HOS:

Hours Of Service

HOS refers to the logbook hours of service regulations.
G-Town's Comment
member avatar

Vin...yes you are a noob, but both of these points are interesting, valid and worthy of a brief discussion...

The driver in most cases is responsible for paying any citation and has the option to fight them. But ultimately the driver is responsible for the safety and legality of the truck. And yes,...as a rule if the weight of the load is documented at 32k total or above, it's advisable to scale within a short distance of the shipper. "Scaling" does two things; determines total weight (GVCW) and the axle weights as follows, steers, tractor driver, and the trailer tandems. Legal maximum in all of the lower 48 is 12k on the steers, 34k on the drives and tandems. That said, if the total weight scaled is less than 80k you're good to go,...almost. However axle weight must also be legal, and optimally balanced so the drives and tandems are close to the same weight. Sliding the tandems forward moves weigh off the driver and onto the tandems. Moving them back achieves the opposite, moving weigh to the tractor drives and off the tandems (confused yet?). Balance greatly improves handling. Scaling is important, necessary and documents your weights. This is something you'll learn during road training and have many opportunities to practice while on the road. Sounds complex, but once you have scaled a few times it will make sense.

First and foremost, if the Roehl driver was overweight, had the scale ticket to prove it, considering he is the captain of his or her ship, has final say if he moves an overweight truck or not. His ONE safe option? Use of the his phone and Qualcomm (or whatever electronic communication device Roehl uses). His simple, to the point reply to Roehl dispatch should have been something like this:

Okay, so I am overweight by XXXX.XX pounds, I sent a photo of the scale ticket documenting that. Based on that fact, are you going to pay for the ticket if I get pulled into a DOT scale? Are you authorizing me to drive an overweight truck when it's a clear and obvious safety violation? Please put that in writing before I proceed.

Vin, I guarantee they will allow him to return to the shipper to rearrange/reduce his load, authorizing that move through the Qualcomm. CYA at all times.

The Swift driver? If he weighed at a CAT scale (at most truck stops), he would have a receipt/scale ticket with his weights printed on an official document, proving his claim of being legal. Now, if I were to guess his total GVCW was 80k or less (legal), but one of his axle sets (likely the tandems) was overweight by 4k and that's what they got him for. With that said, if he was legal on his total and all axle weights, handed the CAT ticket to the MD DOT officer in response to the 4000 pounds "overweight", he would not get a ticket. Not sure if I believe his claim of fighting an overweight citation, unless he realized after the fact that he had the scale ticket and did not realize he should have presented that to the officer. Not sure how this is a Swift issue...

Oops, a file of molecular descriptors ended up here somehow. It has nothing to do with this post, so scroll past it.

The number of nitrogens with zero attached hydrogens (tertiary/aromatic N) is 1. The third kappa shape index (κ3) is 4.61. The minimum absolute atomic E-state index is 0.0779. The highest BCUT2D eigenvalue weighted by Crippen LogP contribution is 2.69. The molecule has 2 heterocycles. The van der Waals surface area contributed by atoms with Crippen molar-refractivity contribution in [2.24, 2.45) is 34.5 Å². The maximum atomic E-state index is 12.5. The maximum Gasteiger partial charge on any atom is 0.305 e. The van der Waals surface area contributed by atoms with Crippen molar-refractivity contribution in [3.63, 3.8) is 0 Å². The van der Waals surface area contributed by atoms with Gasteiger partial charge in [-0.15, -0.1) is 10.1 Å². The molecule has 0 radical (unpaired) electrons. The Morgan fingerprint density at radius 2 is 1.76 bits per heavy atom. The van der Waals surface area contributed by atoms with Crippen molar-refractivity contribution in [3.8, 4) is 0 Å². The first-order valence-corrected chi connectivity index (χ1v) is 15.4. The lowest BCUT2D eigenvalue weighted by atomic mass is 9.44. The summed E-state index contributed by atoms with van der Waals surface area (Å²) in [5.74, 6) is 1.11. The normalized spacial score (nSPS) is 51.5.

First rule when researching this as a career...don't believe all the negative "head-trash" you read on the internet. Look for it and you'll find it, lots of it. It's usually nonsense and written by individuals casting blame on their company as they side-step personal accountability and responsibility.

What to think? Nothing of it. Proceed as planned!

Shipper:

The customer who is shipping the freight. This is where the driver will pick up a load and then deliver it to the receiver or consignee.

Tandems:

Tandem Axles

A set of axles spaced close together, legally defined as more than 40 and less than 96 inches apart by the USDOT. Drivers tend to refer to the tandem axles on their trailer as just "tandems". You might hear a driver say, "I'm 400 pounds overweight on my tandems", referring to his trailer tandems, not his tractor tandems. Tractor tandems are generally just referred to as "drives" which is short for "drive axles".

Tandem:

Tandem Axles